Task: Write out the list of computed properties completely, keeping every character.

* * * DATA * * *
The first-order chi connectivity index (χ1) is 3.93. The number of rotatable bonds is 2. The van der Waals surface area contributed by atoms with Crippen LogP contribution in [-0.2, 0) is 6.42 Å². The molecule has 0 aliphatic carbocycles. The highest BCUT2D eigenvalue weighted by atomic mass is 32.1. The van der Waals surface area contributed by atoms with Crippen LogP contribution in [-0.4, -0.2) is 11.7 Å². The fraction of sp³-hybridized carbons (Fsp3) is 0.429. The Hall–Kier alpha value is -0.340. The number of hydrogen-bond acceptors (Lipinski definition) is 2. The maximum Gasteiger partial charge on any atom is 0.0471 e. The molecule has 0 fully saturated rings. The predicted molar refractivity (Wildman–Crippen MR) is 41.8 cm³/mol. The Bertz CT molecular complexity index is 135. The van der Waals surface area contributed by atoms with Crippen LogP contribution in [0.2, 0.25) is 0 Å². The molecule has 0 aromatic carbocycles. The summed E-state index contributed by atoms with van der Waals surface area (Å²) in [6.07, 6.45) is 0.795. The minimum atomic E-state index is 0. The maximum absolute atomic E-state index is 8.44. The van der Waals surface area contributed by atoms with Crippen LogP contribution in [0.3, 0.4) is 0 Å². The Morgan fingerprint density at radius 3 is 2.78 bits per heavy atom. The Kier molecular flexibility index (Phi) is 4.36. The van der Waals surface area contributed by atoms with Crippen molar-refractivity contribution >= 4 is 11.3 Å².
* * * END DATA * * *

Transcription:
The first-order chi connectivity index (χ1) is 3.93. The number of rotatable bonds is 2. The van der Waals surface area contributed by atoms with Crippen LogP contribution in [-0.2, 0) is 6.42 Å². The molecule has 0 aliphatic carbocycles. The highest BCUT2D eigenvalue weighted by atomic mass is 32.1. The van der Waals surface area contributed by atoms with Crippen LogP contribution in [-0.4, -0.2) is 11.7 Å². The fraction of sp³-hybridized carbons (Fsp3) is 0.429. The Hall–Kier alpha value is -0.340. The number of hydrogen-bond acceptors (Lipinski definition) is 2. The maximum Gasteiger partial charge on any atom is 0.0471 e. The molecule has 0 fully saturated rings. The predicted molar refractivity (Wildman–Crippen MR) is 41.8 cm³/mol. The Bertz CT molecular complexity index is 135. The van der Waals surface area contributed by atoms with Crippen LogP contribution in [0.2, 0.25) is 0 Å². The molecule has 0 aromatic carbocycles. The summed E-state index contributed by atoms with van der Waals surface area (Å²) in [6.07, 6.45) is 0.795. The minimum atomic E-state index is 0. The maximum absolute atomic E-state index is 8.44. The van der Waals surface area contributed by atoms with Crippen LogP contribution in [0.3, 0.4) is 0 Å². The Morgan fingerprint density at radius 3 is 2.78 bits per heavy atom. The Kier molecular flexibility index (Phi) is 4.36. The van der Waals surface area contributed by atoms with Crippen molar-refractivity contribution >= 4 is 11.3 Å².